Author

Gross

Date of Award

8-1964

Degree Name

Master of Arts

Department

Speech, Language and Hearing Sciences

Department

Speech Pathology and Audiology

First Advisor

Dr. Robert Erickson

Second Advisor

Dr. Michael Steinberg

Access Setting

Masters Thesis-Open Access

Abstract

Chapter I

Introduction

Introductory Statement

The ability to monitor one's own vocal output is essential if one is to produce and maintain normal speech. Speech would become progressively defective if one were unable to detect errors in voice, articulation, or rate. The preservation and maintenance of speech require the coordination of several automatic systems in the human body. One of these systems includes the tactual-kinesthetic purpose of defining the tactual-kinesthetic role and its relation to feedback cues in the production of speech.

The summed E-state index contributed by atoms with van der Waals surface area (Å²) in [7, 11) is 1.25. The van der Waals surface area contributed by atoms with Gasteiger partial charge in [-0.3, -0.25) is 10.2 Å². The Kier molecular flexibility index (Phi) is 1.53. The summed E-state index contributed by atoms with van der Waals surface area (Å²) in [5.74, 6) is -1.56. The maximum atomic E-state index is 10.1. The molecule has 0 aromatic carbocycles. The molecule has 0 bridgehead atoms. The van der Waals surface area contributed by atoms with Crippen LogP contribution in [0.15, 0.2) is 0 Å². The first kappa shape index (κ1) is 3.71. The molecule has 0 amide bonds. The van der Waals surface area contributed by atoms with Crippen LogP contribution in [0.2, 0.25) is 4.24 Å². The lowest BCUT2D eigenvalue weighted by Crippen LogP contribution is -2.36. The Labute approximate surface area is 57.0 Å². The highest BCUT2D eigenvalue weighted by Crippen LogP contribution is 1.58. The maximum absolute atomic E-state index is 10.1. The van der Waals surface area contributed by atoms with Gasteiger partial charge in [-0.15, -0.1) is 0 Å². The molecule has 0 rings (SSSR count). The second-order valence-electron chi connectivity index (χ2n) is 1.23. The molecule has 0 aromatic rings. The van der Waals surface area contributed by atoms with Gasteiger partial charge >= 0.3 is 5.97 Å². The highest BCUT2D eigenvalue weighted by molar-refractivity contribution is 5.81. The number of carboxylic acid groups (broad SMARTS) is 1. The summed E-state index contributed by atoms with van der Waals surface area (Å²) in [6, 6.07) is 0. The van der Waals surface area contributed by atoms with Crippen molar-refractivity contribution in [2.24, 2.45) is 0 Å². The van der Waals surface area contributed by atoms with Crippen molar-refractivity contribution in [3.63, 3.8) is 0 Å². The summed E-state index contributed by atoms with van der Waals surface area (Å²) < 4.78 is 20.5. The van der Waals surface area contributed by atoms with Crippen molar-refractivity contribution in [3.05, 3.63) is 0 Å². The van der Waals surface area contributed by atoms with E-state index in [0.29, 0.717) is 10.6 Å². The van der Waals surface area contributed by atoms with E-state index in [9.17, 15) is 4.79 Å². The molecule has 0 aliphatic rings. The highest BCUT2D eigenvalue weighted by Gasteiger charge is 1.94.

Since speech is controlled by more than one automatic feedback system, it is essential that an investigation of these channels by explored thoroughly in order that their relative contribution be established. Speech is a complex process. Therefore, information leading to a better understanding of this process will aid in explaining how man is able to control his vocal output and maintain normal speech.

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